August 5, 2007

A Few good books

I am planning to read the following books in the coming months

- Way of the turtle (great book on trading)
- EINSTEIN : His life and universe (biography)
- The dhando investor – reread (book by mohnish pabrai)
- Security analysis – reread ( value investor’s bible)
- Micheal porter’s – competitive advantage

update 9-Aug
- more than you know (on investing and mental models)
- Black swan - great book by nicholas taleb - a must read

For the past few years, time is more of a constraint than money (in terms of books :) ) for me. So I typically work out the topics where I think I need to learn more. I then find well rated books on that topic and go through it. I do this typically once a year and am able to read 10-12 books every year. I purposely limit my self to not more than 15 books as that would take away time from reading annual reports.

I am looking for good books on the following topics

- Options and derivates
- Accounting
- Accounting standard – US GAAP and Indian GAAP
- Probability

Any suggestion are high welcome


Value Investing said...

Hi rohit
i read "more then you know" very good book
and also "influence"
could yoy share which anual report do you like regarding information

Senthil said...

'All about Derivatives' by Micheal Durbin is good. Derivatives being kind of tricky with all the words they use, this book is very good. It's in a way like how Asimov would've written on derivatives. It doesn't talk a lot about strategies and all, though it does now and then, but it's good to get a grip on the basics. It's pretty cheap too as Tata McGrawHill has published it here.

'The Accounting Game' by Darrell Mullis and Judith Orloff is amazing. But you've got to order it from Amazon.

'Taking Chances' by Haigh is good on probability. 'What the Numbers Say' by Derrick Niederman and David Boyum has a good chapter on probability and you might like the whole book as well.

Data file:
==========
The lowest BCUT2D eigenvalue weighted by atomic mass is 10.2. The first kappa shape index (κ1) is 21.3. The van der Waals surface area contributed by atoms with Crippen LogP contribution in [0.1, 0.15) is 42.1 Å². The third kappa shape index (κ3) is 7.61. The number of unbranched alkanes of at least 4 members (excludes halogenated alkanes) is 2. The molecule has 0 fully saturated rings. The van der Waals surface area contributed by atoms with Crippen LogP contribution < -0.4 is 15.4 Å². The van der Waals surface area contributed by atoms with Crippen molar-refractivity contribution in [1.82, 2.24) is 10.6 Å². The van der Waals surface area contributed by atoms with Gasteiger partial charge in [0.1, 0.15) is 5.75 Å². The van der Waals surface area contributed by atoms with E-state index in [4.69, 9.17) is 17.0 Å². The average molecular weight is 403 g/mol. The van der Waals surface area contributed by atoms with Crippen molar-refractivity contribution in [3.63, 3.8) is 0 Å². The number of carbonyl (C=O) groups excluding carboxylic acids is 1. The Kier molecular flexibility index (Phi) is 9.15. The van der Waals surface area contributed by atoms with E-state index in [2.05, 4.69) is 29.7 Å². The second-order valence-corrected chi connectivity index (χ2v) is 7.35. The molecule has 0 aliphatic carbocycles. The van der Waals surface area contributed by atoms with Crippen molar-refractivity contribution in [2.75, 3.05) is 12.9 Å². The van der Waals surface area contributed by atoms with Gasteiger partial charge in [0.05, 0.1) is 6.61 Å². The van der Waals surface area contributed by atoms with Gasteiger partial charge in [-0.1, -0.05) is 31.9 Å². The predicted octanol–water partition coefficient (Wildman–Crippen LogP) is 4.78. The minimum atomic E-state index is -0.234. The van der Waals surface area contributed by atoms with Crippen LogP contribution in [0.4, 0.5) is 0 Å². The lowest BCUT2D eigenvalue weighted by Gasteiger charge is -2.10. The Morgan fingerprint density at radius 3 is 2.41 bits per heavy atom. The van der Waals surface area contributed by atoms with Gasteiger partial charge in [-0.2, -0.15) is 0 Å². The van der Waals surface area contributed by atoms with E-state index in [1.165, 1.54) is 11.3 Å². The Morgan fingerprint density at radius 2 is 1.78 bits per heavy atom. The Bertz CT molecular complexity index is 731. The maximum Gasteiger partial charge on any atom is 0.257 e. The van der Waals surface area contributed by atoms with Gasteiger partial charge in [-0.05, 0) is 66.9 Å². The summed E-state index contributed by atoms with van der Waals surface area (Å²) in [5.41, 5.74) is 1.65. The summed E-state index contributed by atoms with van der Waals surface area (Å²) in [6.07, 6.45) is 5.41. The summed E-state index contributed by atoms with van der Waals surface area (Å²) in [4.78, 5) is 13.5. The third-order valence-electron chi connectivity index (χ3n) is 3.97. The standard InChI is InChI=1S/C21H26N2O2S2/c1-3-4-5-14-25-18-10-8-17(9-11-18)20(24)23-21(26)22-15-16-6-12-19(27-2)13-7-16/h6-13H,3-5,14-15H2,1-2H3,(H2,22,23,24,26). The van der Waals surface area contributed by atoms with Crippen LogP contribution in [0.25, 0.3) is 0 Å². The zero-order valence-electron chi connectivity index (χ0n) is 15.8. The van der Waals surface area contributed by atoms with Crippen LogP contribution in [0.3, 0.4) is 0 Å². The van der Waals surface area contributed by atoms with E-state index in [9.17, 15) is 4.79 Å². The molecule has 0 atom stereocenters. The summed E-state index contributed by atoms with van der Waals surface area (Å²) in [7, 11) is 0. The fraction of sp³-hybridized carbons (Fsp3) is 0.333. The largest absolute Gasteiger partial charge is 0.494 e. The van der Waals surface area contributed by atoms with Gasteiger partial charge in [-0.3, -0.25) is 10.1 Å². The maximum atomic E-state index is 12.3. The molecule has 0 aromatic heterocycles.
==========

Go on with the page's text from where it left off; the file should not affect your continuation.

Do you think it's worth reading Porter's book? I have a feeling that it wouldn't give us anything useful.

Rohit Chauhan said...

thanks for the suggestion. 'more than you know' is a good book and i plan on reading it. I did not get your question on annual reports

senthil - thanks for the suggestion. porter's book is a bit academic, and quite dry. but i think it is worth reading it once as it give a structured approach to competitive advantage analysis

Anonymous said...

For Futures and Options, the book by Robert Kolb is great. There is a fifth edition now with James Overdahl (I have an earlier edition). Check it out.

RaviAranke said...

Over last few months, I taught myself accounting and accounting standards.

Category: getting started
For this category, I prefer books which can be read in a day. My favorites are:

1) Thomas Ittelson "Financial statements" (Beware: some major typos)
2) Benjamin Graham "Interpretation of Financial statements"

Category: Intermediate
I learn only when I actually Do it.

1) Schaum's Series "Financial Accounting" by Jae K. Shim and JOel G. Siegel

--> I feel I learned the most from this book by working through the examples.

2) Damodaran: Corporate finance
Though some of the stuff is classic Portfolio Theory and calculations of beta etc, it is useful to know how academics approach valuation. He has number of exercise sets and answers are given for odd numbered exercises.

--> Warning: This book required me almost a month of full time effort to work through. First few chapters might be most relevant.

Category: Advanced
Financial Shenanigans

--> Fairly easy to understand if you work through Schaum Series.

I have heard a lot about Martin Fridson books but they are way more expensive (5K+) and I have not yet bought it.

Category: India and US GAAP difference
I found Satish Mathur's "Understanding balance sheets" quite good. It is well written with some good attempts to liven the topic.

All the best,

RaviAranke said...

Also, I second the recommendation for "more than you know".

In my opinion, for investing success, you need to know more about 'how our mind tricks us on probabilities' rather than 'mathematical probabilities' per say.

Maoboussin has a number of articles on Legg Mason fund website. If you don't have access to the books, the website articles are quite good too.
Some of the articles are a great education in accounting as well.
e.g. 23 March 2006 article on 'Common Errors in DCF models'.

Naidu said...

"Futures,Options and other derivatives" by John C Hull

Rohit Chauhan said...

ravi , naidu - thanks a lot for the suggestions.